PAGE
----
(Information extracted from Julie C. (2009). Eating well: A practical guide for people
living with leukaemias, lymphomas, myeloma and related blood disorders. Lilian D, Ed.). Australia: Leukaemia Foundation.)
There are many reasons for loss of appetite. These include the physical side-effects of
treatment as well as the psychological ones. Fear, anxiety and/or depression can all impact upon your desire for food. Most people find that although their appetite improves once they finish treatment, and/or leave hospital, it often takes some time before they are able to eat as much as they used to.
Rather than eating regular large meals, try eating small amounts of nutritious food more frequently (every couple of hours). This will help keep up your energy levels throughout the day.
Cancer treatment may especially deplete your body of protein. Try to eat three or four serves of protein a day, e.g. meat, chicken, fish, nuts, dairy, eggs, legumes.
It is always important to drink fluids so that you don’t become dehydrated. Nutritious
drinks like milkshakes, smoothies, high-protein soups and high-protein /high-energy drinks can make good substitutes for solid food during this period.
Try to listen to what your body is telling you and think about food in terms of taste and enjoyment first, then as a source of energy and nutrients for your body. The best food to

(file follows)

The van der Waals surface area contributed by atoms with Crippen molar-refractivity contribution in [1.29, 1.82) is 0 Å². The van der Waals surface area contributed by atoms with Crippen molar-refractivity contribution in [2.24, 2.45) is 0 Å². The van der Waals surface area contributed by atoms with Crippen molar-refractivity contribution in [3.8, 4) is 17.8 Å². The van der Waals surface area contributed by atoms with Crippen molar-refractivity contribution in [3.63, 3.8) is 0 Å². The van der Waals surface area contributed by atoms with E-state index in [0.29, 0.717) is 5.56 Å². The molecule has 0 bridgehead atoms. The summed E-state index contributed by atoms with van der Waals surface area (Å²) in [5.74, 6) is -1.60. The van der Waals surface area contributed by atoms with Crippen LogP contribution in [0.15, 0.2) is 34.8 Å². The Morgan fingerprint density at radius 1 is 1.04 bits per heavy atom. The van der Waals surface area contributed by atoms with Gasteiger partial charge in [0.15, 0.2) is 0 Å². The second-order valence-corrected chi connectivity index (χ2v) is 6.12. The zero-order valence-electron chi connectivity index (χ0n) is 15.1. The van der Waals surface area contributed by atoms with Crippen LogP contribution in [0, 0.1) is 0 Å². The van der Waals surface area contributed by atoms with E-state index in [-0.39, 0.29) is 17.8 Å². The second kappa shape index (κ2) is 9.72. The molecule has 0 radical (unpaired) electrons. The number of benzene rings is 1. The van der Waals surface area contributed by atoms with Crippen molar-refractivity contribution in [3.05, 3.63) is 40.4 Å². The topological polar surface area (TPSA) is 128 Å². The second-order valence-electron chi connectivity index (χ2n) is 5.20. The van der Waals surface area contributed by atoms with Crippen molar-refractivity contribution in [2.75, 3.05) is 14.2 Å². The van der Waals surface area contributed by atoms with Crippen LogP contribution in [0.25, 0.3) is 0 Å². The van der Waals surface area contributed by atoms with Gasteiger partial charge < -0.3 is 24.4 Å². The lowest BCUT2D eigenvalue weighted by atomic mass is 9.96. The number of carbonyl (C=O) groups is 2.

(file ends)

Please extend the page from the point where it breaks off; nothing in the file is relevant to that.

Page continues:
eat will be those you enjoy.
Try improving your appetite and your interest in food by using:
- Colour. Try more colourful fruits and/or vegetables, like tomatoes, pumpkin, red and green capsicum, beetroot, and carrots, and other food like tomato pasta sauce, roasted vegies, spaghetti bolognaise or pasta with pesto sauce.
- Smell. Try food which smells great such as fresh baked bread, fried onions and garlic, roasted chicken, hearty soups or cinnamon or nutmeg in desserts.
- Texture. Try food with different textures like: crisp lettuce or rice crackers, soft bananas and custards (especially when your mouth is sore) and crunchy raw vegetables like carrots or celery, brazil, macadamia or almond nuts (these also stimulate saliva production).